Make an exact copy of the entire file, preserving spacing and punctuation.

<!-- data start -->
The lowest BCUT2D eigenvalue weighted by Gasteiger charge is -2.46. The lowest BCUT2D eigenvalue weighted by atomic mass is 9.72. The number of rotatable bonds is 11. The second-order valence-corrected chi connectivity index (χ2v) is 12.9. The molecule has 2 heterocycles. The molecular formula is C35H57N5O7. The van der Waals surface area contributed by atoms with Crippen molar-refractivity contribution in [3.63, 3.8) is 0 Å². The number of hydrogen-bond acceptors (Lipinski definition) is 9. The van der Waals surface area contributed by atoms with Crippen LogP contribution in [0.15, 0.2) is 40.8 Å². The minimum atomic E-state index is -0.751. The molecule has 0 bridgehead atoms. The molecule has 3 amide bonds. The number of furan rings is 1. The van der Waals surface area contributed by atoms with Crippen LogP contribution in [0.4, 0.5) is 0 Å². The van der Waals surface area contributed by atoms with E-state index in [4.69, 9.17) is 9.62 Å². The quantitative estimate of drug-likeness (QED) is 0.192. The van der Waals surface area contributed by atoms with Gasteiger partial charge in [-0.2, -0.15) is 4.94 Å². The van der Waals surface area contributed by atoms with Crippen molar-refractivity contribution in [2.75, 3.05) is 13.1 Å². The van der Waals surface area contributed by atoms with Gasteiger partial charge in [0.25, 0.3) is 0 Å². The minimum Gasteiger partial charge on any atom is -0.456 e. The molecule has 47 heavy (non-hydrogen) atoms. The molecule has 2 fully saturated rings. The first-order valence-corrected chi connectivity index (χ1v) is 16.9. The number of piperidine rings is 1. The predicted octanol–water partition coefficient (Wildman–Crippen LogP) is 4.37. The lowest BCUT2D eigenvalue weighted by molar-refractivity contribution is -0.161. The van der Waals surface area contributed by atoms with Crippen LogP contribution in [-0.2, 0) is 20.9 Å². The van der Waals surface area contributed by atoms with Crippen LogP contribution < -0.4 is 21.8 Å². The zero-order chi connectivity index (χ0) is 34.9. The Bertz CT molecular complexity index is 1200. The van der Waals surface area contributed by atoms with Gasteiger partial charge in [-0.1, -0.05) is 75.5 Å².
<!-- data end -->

The lowest BCUT2D eigenvalue weighted by Gasteiger charge is -2.46. The lowest BCUT2D eigenvalue weighted by atomic mass is 9.72. The number of rotatable bonds is 11. The second-order valence-corrected chi connectivity index (χ2v) is 12.9. The molecule has 2 heterocycles. The molecular formula is C35H57N5O7. The van der Waals surface area contributed by atoms with Crippen molar-refractivity contribution in [3.63, 3.8) is 0 Å². The number of hydrogen-bond acceptors (Lipinski definition) is 9. The van der Waals surface area contributed by atoms with Crippen LogP contribution in [0.15, 0.2) is 40.8 Å². The minimum atomic E-state index is -0.751. The molecule has 0 bridgehead atoms. The molecule has 3 amide bonds. The number of furan rings is 1. The van der Waals surface area contributed by atoms with Crippen LogP contribution in [0.4, 0.5) is 0 Å². The van der Waals surface area contributed by atoms with E-state index in [4.69, 9.17) is 9.62 Å². The quantitative estimate of drug-likeness (QED) is 0.192. The van der Waals surface area contributed by atoms with Gasteiger partial charge in [-0.2, -0.15) is 4.94 Å². The van der Waals surface area contributed by atoms with Crippen molar-refractivity contribution in [2.75, 3.05) is 13.1 Å². The van der Waals surface area contributed by atoms with Gasteiger partial charge in [0.25, 0.3) is 0 Å². The minimum Gasteiger partial charge on any atom is -0.456 e. The molecule has 47 heavy (non-hydrogen) atoms. The molecule has 2 fully saturated rings. The first-order valence-corrected chi connectivity index (χ1v) is 16.9. The number of piperidine rings is 1. The predicted octanol–water partition coefficient (Wildman–Crippen LogP) is 4.37. The lowest BCUT2D eigenvalue weighted by molar-refractivity contribution is -0.161. The van der Waals surface area contributed by atoms with Crippen LogP contribution in [-0.2, 0) is 20.9 Å². The van der Waals surface area contributed by atoms with Crippen LogP contribution < -0.4 is 21.8 Å². The zero-order chi connectivity index (χ0) is 34.9. The Bertz CT molecular complexity index is 1200. The van der Waals surface area contributed by atoms with Gasteiger partial charge in [-0.1, -0.05) is 75.5 Å².